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Family of Boy Critically Injured from Bunk Bed Fall Sues Little League and Bed Maker

A baseball sitting on the field

The family of a 12-year-old Little League World Series player, who suffered a serious head injury after falling from a bunk bed with no safety rails, is suing the league and the company that made the bed.

According to a CNN news report, Easton Oliverson of Utah’s Snow Canyon Little League fell from the bunk bed while sleeping on Aug. 15 at the players’ dormitory in Pennsylvania. He suffered a skull fracture as a result of the bunk bed fall and had to be placed in a medically induced coma. He also underwent multiple surgeries.

Family Seeks Damages after Bunk Bed Fall Injury

Easton’s parents filed a personal injury lawsuit seeking compensatory and punitive damages on counts of negligence and liability. The lawsuit alleges that bedmaker Savoy Contact Furniture and Little League were negligent for not having rails on the bed, which allowed Easton to fall. The lawsuit alleges that Savoy designed, manufactured, distributed, marketed, and sold the bunk beds in a dangerous and defective condition in that they did not contain the safety measures that were needed for the safe use of the beds.

Easton’s parents, Jace and Nancy Oliverson, said their son suffered significant and permanent injuries due to the fall and injuries. Federal regulations require bunk beds to have at least two guardrails. Bunk beds are about 30 inches off the floor. The bunk bed Easton was in was 60 inches high but did not have rails, which is in violation of federal regulations.

After Easton’s fall, Little League said the bunk beds at the players’ dorms did not have safety rails. Easton was forced to undergo skull surgery due to the severity of his injuries. Little League has decided to remove all bunk beds from the dorms and have each bed frame individually on the floor. Easton was hospitalized in Pennsylvania for two weeks due to his major head injury.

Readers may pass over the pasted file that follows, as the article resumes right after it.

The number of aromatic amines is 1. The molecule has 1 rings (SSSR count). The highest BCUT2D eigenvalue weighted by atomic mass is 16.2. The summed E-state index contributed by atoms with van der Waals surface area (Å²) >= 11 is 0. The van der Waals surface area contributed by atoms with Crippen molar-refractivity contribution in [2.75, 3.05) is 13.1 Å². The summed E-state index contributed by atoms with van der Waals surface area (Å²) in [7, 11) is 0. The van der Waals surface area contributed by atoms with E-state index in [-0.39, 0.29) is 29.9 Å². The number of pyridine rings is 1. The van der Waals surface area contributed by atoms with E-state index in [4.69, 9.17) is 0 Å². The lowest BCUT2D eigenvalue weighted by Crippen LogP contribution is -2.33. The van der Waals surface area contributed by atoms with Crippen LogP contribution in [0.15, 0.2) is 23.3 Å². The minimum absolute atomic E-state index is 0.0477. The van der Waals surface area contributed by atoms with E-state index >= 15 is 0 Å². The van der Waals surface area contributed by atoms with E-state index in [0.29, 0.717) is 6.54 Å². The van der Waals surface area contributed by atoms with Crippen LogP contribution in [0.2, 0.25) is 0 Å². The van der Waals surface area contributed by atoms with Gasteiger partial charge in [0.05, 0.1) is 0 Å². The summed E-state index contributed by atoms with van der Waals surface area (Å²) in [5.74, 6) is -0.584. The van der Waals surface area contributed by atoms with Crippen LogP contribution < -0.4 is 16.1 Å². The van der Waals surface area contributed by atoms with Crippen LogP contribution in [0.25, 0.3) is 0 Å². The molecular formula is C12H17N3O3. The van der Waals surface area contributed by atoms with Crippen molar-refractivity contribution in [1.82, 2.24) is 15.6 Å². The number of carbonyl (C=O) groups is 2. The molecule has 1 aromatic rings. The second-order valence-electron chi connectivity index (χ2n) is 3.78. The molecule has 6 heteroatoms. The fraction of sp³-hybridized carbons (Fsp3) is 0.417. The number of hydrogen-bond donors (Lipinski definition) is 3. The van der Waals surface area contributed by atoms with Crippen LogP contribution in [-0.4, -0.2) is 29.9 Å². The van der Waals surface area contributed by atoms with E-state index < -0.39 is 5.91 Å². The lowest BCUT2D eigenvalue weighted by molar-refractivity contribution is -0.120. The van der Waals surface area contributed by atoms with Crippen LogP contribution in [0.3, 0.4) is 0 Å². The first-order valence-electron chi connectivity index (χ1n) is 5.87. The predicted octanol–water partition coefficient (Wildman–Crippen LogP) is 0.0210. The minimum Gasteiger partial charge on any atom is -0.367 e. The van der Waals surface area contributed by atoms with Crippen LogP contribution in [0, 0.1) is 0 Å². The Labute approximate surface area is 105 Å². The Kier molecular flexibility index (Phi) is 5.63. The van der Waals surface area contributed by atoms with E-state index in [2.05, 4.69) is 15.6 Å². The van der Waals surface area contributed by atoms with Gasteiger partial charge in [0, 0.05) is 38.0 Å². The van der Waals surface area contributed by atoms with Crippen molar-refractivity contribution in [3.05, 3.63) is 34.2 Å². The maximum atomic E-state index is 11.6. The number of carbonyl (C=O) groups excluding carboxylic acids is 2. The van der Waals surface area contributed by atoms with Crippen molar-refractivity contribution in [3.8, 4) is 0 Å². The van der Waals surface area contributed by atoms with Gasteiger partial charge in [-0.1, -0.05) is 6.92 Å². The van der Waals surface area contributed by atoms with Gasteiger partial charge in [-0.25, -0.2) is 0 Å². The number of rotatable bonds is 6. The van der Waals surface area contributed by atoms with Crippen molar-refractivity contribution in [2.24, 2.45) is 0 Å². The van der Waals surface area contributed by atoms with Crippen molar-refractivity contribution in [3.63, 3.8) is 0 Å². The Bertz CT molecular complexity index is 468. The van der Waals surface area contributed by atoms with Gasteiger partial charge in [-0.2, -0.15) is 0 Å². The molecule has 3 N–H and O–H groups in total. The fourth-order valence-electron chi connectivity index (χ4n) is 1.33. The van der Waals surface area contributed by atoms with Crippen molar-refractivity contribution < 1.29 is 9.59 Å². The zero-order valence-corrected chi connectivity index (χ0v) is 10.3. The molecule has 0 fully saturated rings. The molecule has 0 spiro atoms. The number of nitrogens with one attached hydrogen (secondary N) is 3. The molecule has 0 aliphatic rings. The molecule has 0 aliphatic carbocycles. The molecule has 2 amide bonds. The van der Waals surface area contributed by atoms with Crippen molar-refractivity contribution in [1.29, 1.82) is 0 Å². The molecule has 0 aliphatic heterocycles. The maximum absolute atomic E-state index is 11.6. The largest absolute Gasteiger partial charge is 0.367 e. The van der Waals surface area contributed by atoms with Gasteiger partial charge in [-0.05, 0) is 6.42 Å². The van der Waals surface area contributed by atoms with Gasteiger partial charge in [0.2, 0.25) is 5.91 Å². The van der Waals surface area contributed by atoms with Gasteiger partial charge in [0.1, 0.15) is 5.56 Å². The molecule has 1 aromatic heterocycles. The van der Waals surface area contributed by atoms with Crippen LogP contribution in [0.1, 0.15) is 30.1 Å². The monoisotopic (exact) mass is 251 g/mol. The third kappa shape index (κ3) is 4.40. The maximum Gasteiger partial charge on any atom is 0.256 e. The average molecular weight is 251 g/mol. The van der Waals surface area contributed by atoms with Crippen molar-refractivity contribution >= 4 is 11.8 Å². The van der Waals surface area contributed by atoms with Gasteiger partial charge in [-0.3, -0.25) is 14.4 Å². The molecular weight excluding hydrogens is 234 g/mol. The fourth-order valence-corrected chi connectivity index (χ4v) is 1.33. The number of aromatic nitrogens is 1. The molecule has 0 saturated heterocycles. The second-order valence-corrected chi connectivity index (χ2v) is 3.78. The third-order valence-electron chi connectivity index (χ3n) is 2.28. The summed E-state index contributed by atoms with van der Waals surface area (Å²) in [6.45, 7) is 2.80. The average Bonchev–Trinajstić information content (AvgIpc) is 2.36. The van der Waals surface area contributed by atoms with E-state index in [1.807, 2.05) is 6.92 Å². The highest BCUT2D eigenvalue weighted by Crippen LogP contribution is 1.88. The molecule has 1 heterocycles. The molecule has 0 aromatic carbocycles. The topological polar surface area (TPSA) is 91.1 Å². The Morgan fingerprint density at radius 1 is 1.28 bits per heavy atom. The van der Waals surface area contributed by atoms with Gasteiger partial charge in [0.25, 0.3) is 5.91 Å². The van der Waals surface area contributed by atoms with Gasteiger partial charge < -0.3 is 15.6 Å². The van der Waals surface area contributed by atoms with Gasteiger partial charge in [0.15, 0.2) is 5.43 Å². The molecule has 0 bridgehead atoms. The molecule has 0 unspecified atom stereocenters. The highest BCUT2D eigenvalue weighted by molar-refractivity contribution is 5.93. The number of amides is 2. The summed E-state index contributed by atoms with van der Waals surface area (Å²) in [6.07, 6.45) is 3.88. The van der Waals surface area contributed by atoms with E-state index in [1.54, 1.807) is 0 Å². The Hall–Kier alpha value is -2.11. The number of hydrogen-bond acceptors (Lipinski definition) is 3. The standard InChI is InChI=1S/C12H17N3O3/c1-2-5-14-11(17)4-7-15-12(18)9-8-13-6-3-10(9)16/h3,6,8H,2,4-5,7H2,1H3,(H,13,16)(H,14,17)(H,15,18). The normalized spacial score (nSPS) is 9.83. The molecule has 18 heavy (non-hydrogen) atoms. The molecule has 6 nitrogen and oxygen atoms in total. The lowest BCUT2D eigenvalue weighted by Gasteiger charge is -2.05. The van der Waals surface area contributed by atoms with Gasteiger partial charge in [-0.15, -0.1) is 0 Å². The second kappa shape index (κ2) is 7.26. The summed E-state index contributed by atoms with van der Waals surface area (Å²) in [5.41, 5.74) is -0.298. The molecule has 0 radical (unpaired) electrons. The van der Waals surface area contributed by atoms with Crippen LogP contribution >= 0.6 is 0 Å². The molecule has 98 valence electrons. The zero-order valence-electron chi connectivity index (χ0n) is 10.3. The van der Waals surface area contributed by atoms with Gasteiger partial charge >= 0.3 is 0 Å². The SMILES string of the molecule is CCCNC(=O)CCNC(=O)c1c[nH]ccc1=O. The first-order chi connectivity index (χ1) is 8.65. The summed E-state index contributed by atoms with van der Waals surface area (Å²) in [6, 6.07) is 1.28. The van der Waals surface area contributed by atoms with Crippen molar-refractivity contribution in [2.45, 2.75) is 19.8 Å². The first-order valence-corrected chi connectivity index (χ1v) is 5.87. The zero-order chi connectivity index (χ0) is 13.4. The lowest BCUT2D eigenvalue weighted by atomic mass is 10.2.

Federal Bunk Bed Regulations

According to the U.S. Consumer Product Safety Commission (CPSC), beginning in July 2000, all bunk beds manufactured or imported for sale in the United States must meet the following requirements:

  • Any bed in which the underside of the foundation is more than 30 inches from the floor must have guardrails on both sides and the wall side rail must be continuous.
  • Openings in the lower bunk end structures must be small enough to prevent entry by a child’s head or torso, or large enough to permit the free passage of both the child’s head and torso.
  • The bed must have a label identifying the manufacturer, distributor or seller, the model number, and the date on which the bed was manufactured.
  • Warnings must be posted on a label affixed to the bed and in instructions that must accompany the bed. The label warns not to place children under the age of 6 on the upper bunk and specifies mattress size.

Injuries at Sports and Summer Camps

Sports and summer camps offer enriching and fun activities for kids. But they also present dangers. Failing to take proper steps and precautions based on local, state, or federal health and safety guidelines could result in serious injuries for which the camp’s organizers can be held civilly liable. Tragic injuries or fatalities that occur in summer or sports camps often lead to personal injury and wrongful death lawsuits.

Here are some of the common causes of accidents, injuries, and deaths in summer and sports camps:

Falls: Slip-and-fall or trip-and-fall accidents could occur in a number of situations. Bunk bed falls are just one example. Camp counselors and supervising adults must make sure that these types of hazards are addressed.

Lack of protective equipment: Some types of team sports and activities may be inherently risky. Camp organizers have a duty to provide children with the necessary safety gear such as helmets.

Lack of proper supervision: During camps, children often engage in activities with which they are not familiar. This could result in accidents and injuries. Therefore, proper supervision is key to preventing these types of incidents.

Negligent hiring: Not conducting proper background checks or failing to provide proper training to staff who will be supervising children could also result in tragic accidents or even incidents of wrongdoing such as sexual abuse.

Product Liability Issues

If your child is injured as the result of a dangerous, defective, or recalled product, in addition to filing a lawsuit against the camp organizers, you may also be able to hold the manufacturer of the product accountable through a defective product lawsuit. Manufacturers of products have a duty and responsibility to make items that are safe for consumers. When there are dangers, they must warn consumers about those hazards.

If your child has been injured as the result of negligence on the part of camp organizers or product manufacturers, you need an experienced personal injury lawyer who has successfully handled similar cases. It is also important that you understand your legal rights and options so you can take the right course of action for your family.

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California Personal Injury Blog